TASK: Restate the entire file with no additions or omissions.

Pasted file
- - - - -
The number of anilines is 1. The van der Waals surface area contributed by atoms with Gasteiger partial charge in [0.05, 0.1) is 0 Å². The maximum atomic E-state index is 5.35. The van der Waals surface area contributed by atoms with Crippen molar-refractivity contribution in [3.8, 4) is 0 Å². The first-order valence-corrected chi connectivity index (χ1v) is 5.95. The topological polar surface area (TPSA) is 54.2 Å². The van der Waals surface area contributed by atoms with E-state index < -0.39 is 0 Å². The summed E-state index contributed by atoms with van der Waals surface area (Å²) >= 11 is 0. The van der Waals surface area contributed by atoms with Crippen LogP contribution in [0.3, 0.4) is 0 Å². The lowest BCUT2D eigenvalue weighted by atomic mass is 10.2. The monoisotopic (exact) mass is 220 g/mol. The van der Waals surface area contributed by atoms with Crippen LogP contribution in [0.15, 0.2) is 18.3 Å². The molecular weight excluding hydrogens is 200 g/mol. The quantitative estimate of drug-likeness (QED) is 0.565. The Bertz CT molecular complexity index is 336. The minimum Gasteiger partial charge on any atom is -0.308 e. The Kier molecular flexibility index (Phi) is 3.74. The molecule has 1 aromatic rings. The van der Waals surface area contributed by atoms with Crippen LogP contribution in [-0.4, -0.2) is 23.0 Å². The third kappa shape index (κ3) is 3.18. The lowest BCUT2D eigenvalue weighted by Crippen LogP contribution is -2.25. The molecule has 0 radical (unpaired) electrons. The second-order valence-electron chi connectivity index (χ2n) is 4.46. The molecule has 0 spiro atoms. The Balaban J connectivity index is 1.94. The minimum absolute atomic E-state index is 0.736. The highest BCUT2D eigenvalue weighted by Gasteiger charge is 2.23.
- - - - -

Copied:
The number of anilines is 1. The van der Waals surface area contributed by atoms with Gasteiger partial charge in [0.05, 0.1) is 0 Å². The maximum atomic E-state index is 5.35. The van der Waals surface area contributed by atoms with Crippen molar-refractivity contribution in [3.8, 4) is 0 Å². The first-order valence-corrected chi connectivity index (χ1v) is 5.95. The topological polar surface area (TPSA) is 54.2 Å². The van der Waals surface area contributed by atoms with E-state index < -0.39 is 0 Å². The summed E-state index contributed by atoms with van der Waals surface area (Å²) >= 11 is 0. The van der Waals surface area contributed by atoms with Crippen LogP contribution in [0.3, 0.4) is 0 Å². The lowest BCUT2D eigenvalue weighted by atomic mass is 10.2. The monoisotopic (exact) mass is 220 g/mol. The van der Waals surface area contributed by atoms with Crippen LogP contribution in [0.15, 0.2) is 18.3 Å². The molecular weight excluding hydrogens is 200 g/mol. The quantitative estimate of drug-likeness (QED) is 0.565. The Bertz CT molecular complexity index is 336. The minimum Gasteiger partial charge on any atom is -0.308 e. The Kier molecular flexibility index (Phi) is 3.74. The molecule has 1 aromatic rings. The van der Waals surface area contributed by atoms with Crippen LogP contribution in [-0.4, -0.2) is 23.0 Å². The third kappa shape index (κ3) is 3.18. The lowest BCUT2D eigenvalue weighted by Crippen LogP contribution is -2.25. The molecule has 0 radical (unpaired) electrons. The second-order valence-electron chi connectivity index (χ2n) is 4.46. The molecule has 0 spiro atoms. The Balaban J connectivity index is 1.94. The minimum absolute atomic E-state index is 0.736. The highest BCUT2D eigenvalue weighted by Gasteiger charge is 2.23.